Filing an IRS Tax Extension
Failure to file your income tax return when it is due can be a costly mistake. It includes a fine of up to 5% of your liability, per month. However, there is a convenient provision for obtaining an extension for filing your taxes.
Most individuals and families are required to file by the federal due date, which is on or around April 15th each year. An automatic extension for up to six months can be obtained by completing a form 4868 with the Internal Revenue Service, but the extension must be filed by or before the federal due date. Once filled, a 1040 return can be completed anytime within the six month period.
On the Form 4868 you will be asked to estimate your total tax liability. You will also be asked for the sum of all payments that have been made during the tax year, through federal withholding and estimated payments. From this you will need to determine the aproximate amount due, if any.
As with any submission to the IRS you will need to include your name, address and social security number. If you are making a payment, you will also need to fill in the amount you are paying at this time. There is a box to check if you are currently out of the country and also if you will be filing either form 1040NR or 1040NR-EZ, which are for non-residents living in the United States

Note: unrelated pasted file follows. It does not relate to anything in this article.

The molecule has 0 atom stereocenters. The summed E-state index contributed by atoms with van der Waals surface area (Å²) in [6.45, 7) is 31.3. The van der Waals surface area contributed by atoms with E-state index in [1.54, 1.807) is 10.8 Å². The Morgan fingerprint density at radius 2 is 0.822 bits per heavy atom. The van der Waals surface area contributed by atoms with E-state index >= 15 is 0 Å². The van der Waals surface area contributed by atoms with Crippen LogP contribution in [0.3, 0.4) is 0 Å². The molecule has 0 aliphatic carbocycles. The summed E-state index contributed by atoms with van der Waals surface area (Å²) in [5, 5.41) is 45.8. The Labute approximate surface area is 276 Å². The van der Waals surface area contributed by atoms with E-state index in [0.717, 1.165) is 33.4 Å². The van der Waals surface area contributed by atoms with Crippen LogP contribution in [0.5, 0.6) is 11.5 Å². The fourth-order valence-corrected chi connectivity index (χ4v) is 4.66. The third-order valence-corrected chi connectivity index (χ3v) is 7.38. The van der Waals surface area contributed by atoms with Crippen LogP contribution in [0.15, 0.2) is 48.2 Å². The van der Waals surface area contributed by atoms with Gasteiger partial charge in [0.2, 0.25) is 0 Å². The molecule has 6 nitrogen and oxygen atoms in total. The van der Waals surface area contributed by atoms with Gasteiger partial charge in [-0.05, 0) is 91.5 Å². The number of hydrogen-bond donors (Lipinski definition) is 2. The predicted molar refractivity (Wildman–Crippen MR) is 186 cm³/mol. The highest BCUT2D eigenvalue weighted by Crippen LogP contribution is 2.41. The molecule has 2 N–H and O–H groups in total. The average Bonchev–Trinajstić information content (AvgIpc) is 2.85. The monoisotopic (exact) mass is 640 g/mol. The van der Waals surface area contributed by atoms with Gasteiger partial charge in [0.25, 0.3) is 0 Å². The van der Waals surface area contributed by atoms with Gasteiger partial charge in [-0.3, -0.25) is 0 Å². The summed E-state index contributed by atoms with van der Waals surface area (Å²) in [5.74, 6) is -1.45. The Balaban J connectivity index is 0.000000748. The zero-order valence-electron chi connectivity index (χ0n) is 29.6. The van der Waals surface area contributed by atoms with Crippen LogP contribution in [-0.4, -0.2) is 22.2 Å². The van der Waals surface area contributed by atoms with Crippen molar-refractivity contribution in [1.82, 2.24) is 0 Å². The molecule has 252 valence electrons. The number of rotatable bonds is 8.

Our website does offer the ability to e-file your extension electronically. We can even provide you with an acceptance confirmation number from the IRS. Plus, when you are ready to file we already have the information from your extension making filing as seamless as possible.
You do have to pay any taxes that are owed to the IRS by the federal due date, or you will owe interest on any tax that is unpaid. An extension does not provide more time to pay your tax bill just file your return. You will be charged 0.5% of the unpaid amount per month or partial month that passes until you pay the due amount. The IRS may waive these penalties if you pay more than 90% of what is owed by the regular due date and the rest by the extension due date.
There are a few exceptions for filing extensions. Someone who is living outside the country and whose main place of business is also outside the country has an automatic two month extension for filing. If longer is needed, an extension is still available, but in this case it would only add four months in addition to the two months automatically provided.
Military personnel serving in a combat zone, or in certain other hazardous situations, have special extensions that correspond to the their time abroad. These extensions are automatically provided.
Filing for an extension is always preferable to filing late or inaccurately. Just remember to pay any taxes that are owed by the federal due date, to avoid any interest or penalties.